Monday, February 20, 2012

VIDEO: Watch The Ten Best Russian Dashcam Videos .. сумасшедшее дерьмо

Most are about 30 seconds..the best one is the last and runs 6 1/2 minutes. You may recognize 1-2 that I posted previously. This list comes courtesy of the editors of Jalopnik.

With Russians mounting video cameras on their car dashboards in an attempt to avoid the rising tide of insurance scammers, we've been treated to a slew of crazy driving antics captured on film. 

10.Without the video evidence, this is a simple clumsy rear-end accident. With the video, this is a simple clumsy attempt at insurance fraud and shifting the blame to an innocent party. The body language throughout is priceless.

9. A few years ago crash testers started to incorporate offset collisions to reflect how real-world accidents were often more complex that a straight impact into a wall. This is exactly the kind of impact they had in mind.

8. On the one hand, we're not sure what causes this truck to shed a tire — loose lugs? metal fatigue? something left off during a brake job? On the other hand, this is one sweet controlled landing. Kudos to an otherwise unlucky driver.

7. Incidents involving collisions and driver weirdness are not the only things caught on dash cams. This band of hoodlums in a properly bourgeois black Volvo give a whole new meaning to the term "beer run."

6. Sometimes the good stuff happens when the camera is facing inward. LOL

5. There's no reason for this to happen other than a driver with an irrepressible urge for a quick hoon. We wonder if this is just a standalone dose of brilliant control or if that curb can testify to repeated attempts that weren't quite as clean.

4. Usually dashcams are intended to catch other people in the act. In this car, it turns out to be self-incriminating, although the driver/videographer has a willing partner in traffic-slicing crime.

3. One near miss is usually enough for most people. Two in a few seconds beggars belief. Hard to tell if everyone's okay — that silver car looks like it's on the verge of rolling — but what we do see is a quick combo punch to the adrenal glands.

2. How do people usually react in a fender-bender? Ashamed? Slightly shaken up? Angry, but still at least somewhat controlled? We're not quite sure what's going on here, especially since the driver of the car in front was plainly at fault, but sometimes you gotta go with your feelings.

1. Every gearhead's deepest darkest daydream made real. Not really a "dash" cam, obviously, but for pure motorized Moscow madness it's unbeatable

JOKE: On Maneuvers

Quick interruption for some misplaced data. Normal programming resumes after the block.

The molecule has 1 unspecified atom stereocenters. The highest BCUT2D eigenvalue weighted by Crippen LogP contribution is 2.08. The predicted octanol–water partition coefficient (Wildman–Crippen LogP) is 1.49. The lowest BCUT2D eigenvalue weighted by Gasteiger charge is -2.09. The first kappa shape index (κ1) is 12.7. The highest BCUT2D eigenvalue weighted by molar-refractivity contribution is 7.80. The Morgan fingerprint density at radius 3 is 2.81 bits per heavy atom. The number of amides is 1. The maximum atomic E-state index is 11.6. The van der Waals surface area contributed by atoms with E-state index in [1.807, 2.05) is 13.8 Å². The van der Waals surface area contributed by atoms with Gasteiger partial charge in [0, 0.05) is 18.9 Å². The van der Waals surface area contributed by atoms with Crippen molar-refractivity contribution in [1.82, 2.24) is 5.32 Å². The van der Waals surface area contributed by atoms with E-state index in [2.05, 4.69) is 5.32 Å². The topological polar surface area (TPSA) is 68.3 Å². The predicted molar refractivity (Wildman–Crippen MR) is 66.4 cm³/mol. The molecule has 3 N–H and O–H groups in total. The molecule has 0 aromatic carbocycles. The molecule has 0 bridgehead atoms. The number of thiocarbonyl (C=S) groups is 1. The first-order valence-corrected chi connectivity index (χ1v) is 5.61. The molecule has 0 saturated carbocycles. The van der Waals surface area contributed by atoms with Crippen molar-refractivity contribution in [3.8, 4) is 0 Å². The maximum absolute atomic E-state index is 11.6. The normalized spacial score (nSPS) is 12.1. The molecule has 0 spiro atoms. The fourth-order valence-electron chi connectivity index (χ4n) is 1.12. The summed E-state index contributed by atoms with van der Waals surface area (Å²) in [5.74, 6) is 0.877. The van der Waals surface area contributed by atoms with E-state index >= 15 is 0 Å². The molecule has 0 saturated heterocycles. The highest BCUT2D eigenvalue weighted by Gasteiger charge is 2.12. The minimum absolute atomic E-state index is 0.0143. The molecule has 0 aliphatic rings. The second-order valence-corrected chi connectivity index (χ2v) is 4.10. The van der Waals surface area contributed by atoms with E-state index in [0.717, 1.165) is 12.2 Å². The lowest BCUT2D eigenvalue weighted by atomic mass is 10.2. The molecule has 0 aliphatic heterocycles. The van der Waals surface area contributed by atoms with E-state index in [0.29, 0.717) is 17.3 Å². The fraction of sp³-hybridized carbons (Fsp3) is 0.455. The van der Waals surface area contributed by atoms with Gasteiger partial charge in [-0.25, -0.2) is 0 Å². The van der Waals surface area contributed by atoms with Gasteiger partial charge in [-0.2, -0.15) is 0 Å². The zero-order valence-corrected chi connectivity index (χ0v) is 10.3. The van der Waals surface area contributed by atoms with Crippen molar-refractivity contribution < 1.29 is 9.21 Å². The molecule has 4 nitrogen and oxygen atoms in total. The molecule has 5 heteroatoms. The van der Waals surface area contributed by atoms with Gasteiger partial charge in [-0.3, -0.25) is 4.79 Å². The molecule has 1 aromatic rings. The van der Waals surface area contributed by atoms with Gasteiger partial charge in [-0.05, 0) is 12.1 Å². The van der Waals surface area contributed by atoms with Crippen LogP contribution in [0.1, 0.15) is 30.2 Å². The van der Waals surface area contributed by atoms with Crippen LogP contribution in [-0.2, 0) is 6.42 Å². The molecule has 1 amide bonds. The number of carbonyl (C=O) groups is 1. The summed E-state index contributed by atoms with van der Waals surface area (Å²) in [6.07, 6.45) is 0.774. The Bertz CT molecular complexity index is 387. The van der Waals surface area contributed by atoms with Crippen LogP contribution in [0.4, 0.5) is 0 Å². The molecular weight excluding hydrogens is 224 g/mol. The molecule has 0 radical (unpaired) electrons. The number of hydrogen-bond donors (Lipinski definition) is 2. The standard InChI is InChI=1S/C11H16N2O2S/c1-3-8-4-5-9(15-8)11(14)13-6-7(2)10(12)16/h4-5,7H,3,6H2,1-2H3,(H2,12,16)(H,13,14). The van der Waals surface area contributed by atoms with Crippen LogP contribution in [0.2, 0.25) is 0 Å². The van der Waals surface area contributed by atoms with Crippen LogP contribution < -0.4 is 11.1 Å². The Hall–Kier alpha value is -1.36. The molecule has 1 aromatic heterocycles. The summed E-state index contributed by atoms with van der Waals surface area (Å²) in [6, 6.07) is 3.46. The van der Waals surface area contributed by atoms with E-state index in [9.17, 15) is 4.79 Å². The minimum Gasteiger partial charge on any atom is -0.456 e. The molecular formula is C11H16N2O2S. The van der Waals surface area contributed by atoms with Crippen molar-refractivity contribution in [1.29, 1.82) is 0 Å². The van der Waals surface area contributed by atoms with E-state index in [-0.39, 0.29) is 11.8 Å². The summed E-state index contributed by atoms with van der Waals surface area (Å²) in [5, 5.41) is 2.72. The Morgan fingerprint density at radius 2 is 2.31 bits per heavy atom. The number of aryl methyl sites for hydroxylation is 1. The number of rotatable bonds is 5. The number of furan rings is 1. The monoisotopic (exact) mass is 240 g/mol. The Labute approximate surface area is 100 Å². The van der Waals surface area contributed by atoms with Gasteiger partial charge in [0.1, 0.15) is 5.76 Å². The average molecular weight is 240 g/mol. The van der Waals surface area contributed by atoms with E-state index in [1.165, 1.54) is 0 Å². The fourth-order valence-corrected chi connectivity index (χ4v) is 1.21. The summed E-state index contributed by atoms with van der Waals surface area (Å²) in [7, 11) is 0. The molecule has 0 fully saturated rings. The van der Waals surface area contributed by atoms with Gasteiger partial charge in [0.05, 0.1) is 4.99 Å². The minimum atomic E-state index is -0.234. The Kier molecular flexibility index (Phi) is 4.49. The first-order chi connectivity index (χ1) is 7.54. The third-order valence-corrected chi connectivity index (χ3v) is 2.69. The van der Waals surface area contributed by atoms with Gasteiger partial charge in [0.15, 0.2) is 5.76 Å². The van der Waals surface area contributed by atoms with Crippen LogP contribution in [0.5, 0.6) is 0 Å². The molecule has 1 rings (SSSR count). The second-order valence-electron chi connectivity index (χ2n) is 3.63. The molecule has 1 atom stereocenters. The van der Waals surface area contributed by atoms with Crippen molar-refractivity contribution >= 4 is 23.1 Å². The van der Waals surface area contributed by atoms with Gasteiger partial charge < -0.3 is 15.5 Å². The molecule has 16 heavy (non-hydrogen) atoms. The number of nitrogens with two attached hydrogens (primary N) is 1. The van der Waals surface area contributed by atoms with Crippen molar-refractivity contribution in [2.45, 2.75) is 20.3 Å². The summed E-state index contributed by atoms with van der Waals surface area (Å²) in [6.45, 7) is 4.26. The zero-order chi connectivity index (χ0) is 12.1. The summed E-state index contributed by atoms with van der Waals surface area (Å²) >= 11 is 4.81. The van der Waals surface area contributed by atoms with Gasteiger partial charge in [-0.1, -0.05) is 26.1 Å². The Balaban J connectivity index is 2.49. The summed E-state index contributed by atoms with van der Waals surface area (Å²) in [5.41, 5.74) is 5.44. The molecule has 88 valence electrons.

On a joint military exercise, three soldiers shared a tent. The conversation turned to food. "In the Russian Army, we get 2,000 calories per day," said the Russian.

The Englishman responded, "In the British Army, we get 4,000 calories a day."

The American bragged, "The US Army gives us 8,000 calories."

The Russian laughed. "Nonsense!" he snorted. "No man could eat that much cabbage!"
A motorist was mailed a picture of his car speeding through an automated radar post in Pendleton, Oregon. A $40 speeding ticket was included. Being cute, he sent the police department a picture of $40.The police responded with another mailed photo of handcuffs.

VIDEO: Valentine's Day Hero..Just Found This..Kinda Cute

Five-year-old boy lives as girl in youngest case of Gender Identity Disorder


With his blonde pigtails and purple tutu, Zach Avery, now five, has been living as a girl for more than a year - after he first refused to live as a boy when he turned three.
Little Zach was just three when he began refusing to live as a boy, instead choosing to wear pink dresses and ribbons in his long, blonde hair - because he has Gender Identity Disorder (GID).
And the primary school he attends in Essex has even changed the kids' toilets to gender-neutral Unisex in support of Zach since his official diagnosis last year, aged four.
Zach is one of the youngest in Britain ever to be diagnosed with GID - meaning he feels like he's a girl trapped in a boy's body.
Mum Theresa Avery, 32, said Zach used to be a 'normal' little boy who loved Thomas the Tank Engine, but suddenly at the end of 2010, he decided he wanted to live as a girl.

He became obsessed with the girly kids' TV character Dora the Explorer and started dressing in girls clothing.
Parents Theresa and Darren Avery, 41, became worried by Zach's behaviour and took him to the doctors.
After numerous consultations and observations, he was officially diagnosed by NHS specialists with Gender Identity Disorder (GID), making Zach one of the youngest affected children in the UK.
Mum-of-four Theresa said: "He just turned round to me one day when he was three and said: 'Mummy, I'm a girl'. I assumed he was just going through a phase and just left it at that.
"But then it got serious and he would become upset if anyone referred to him as a boy.
"He used to cry and try to cut off his willy out of frustration."
Concerned Theresa and Darren took him to a specialist at Tavistock and Patman Foundation Trust in London.
At first his parents thought he may be autistic, but after several months a child phycologist diagnosed Zach, affectionately called Zachy, with GID.
The dedicated specialists explained to them that gender identity disorder is a conflict between a person's actual physical gender and the gender that person identifies himself or herself as.
Theresa said: "They told us that although he had a male body, his brain was telling him he was a girl."
And Zach's school - Purfleet Primary in Essex - has even turned their toilet block gender-neutral to support him.
Theresa added: "They have changed the toilets for Key Stage 1 pupils into Unisex instead of male/female and they address him as a girl, which is what he wants.
"When he gets a bit older, to Key Stage 2, then obviously the law changes and there will be more difficulties surrounding the bathroom issue, but we'll cross that bridge when we come to it - it may be that Zach will use the staff toilets.
"We explained to the other kids at the school that Zachy's body was that of a boy but in his brain he was a girl. We said Zach was just happier being a girl than a boy.